Where train turns mountain goat; Ecuador's extraordinary 'Nariz del Diablo' railway...
Ecuador’s main railway line runs from its Andean capital Quito, along the high plateau Avenue of the Volcano’s, to the busy Pacific port city of Guayaquil - from a high point of 3,600m to sea level, along 280 miles of track. The project to connect Ecuador's major port city of Guayaquil with the capital, Quito, was launched in 1885, and while the line down the Avenue of the Volcanos presented relatively few problems, and the same for the route inland from Guayaquil, the engineers hot a mountain-sized snag 130 kilometres inland at the neck of a valley where a rock face rises called the 'Nariz del Diablo', or Devil's Nose.
The ingenious solution was to have the track ascend the mountainside using a 12-kilometre zig-zag route, so that the train twice reaches a precarious dead end before reversing direction for the next section of the ascent or descent. From a distance the ledges cut to lay the train track on make the shape of a Zorro like slashes on the side of the mountain.
After years of neglect, the line has re-opened using smart new Train Cruise carriages with comfy seats and an open sided viewing car at the rear. The whole length takes four days with sightseeing stops, but it’s the spectacular section from the little railhead town of Alausi, 170 miles south of Quito, that you should aim for if you are pressed for time.
It’s here that the railway engineers almost met their match – as a precipitous dead-end valley blocked the way. The bold and bonkers solution was to carve a zigzagging ledge down the 100%m side of the semi-sheer mountain dubbed the Devil’s Nose; along which the whole train moves forwards, then backwards, then forwards again.
The fussy gait of the little locomotive and its wooden carriages is amusing for the first part of the ride, not unlike riding a pleasure railways anywhere else in the world. But it's not long before the ground falls away on the right hand side of the train, and gives way to a steep valley that very soon becomes worryingly steep and deep.
The decent of the Devil’s Nose is astonishing: more suited to mountain goats than to trains. The carriages shuffle alarmingly in their tracks and after one especially alarming jolt, I scuttled to the other side of the carriage - away from the precipice - and tried to calm my vertigo by sitting tight by the solid rock face side of the train, where I opened the window fully and scanned the passing bushes for branches strong enough to jump out and cling onto in case the train plummeted down the gorge.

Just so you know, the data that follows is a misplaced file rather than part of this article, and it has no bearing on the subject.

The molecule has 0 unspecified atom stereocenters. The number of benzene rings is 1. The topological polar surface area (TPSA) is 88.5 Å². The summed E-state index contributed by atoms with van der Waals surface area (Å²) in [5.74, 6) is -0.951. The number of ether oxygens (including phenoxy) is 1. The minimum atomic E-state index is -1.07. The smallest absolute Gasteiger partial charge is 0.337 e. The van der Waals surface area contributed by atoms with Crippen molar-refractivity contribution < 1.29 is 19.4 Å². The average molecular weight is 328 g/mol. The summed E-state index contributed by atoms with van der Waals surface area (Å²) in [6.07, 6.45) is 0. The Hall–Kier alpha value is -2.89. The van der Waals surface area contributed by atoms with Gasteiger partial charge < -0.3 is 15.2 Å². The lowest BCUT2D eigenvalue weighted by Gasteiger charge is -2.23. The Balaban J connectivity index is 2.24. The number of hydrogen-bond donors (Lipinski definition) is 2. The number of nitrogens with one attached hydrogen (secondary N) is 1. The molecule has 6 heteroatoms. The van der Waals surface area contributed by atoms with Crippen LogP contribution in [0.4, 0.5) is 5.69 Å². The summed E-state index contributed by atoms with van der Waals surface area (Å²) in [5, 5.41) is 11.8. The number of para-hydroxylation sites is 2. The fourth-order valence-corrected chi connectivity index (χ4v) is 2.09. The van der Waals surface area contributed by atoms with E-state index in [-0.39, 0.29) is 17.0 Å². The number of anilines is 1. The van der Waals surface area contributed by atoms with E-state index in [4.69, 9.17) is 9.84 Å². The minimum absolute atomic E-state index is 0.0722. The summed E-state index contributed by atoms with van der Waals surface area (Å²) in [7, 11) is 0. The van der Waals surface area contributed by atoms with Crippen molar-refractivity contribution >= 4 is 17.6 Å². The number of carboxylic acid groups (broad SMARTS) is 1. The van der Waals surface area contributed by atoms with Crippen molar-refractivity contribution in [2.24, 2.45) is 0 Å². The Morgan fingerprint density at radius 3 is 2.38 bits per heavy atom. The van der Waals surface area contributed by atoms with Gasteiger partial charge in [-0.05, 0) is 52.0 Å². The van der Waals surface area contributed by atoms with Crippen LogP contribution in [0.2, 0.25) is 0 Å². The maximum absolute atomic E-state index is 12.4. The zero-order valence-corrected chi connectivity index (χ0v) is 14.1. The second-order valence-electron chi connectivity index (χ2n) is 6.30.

|Reasons to be cheerful: the return trip from Alausí to the bottom of the gorge takes 2 ½ hours, including a 30-minute stop at the bottom. There are three trips daily, costing £15pp. The cute little station and museum in Alausí is well-run and efficient. And though there isn't much to see in the town, it's a pleasant enough place for a coffee or snack if you happen to arrive there early.|
|You can't always get what you want: it's hard to believe, but not so long ago the draw for many people to ride on the Devil's Nose railway was in order to sit on its roof. This became very popular, especially - but not only - amongst the backpacking fraternity, but a fatal accident in 2007 when two tourists were killed by hanging telephone wires while standing up, put an end to the practise.|
|Fitting the Devil's Nose into a holiday: the vast majority of tourists visiting Ecuador head straight to the Galapagos Islands - which are parked about 1,000 kilometres off the Ecuadorian coast in the Pacific Ocean. However, the mainland has high mountains, volcanos, Amazon jungle, and surf beaches. It's a brilliant destination in itself, or can easily be combined with Galapagos.|
|Getting there: There are several buses a day from Alausí to Riobamba and Cuenca.|
|When to go: Cuenca enjoys fairly Spring-like weather year round, with daytime temperatures averaging 21°C. It's up at about 2,500 metres above sea level, so days are warm rather than hot, and nights are often a tad chilly. There's a nominal rainy season March-June, but the rain happens late in the afternoon, or overnight.|
|Further information: on the train see Tren Ecuador, and for the country in general there is Ecuador Travel|
|Always check your government's travel advice before booking, and check that your travel insurance is valid in this country. See here for the British Foreign and Commonwealth Office advice.|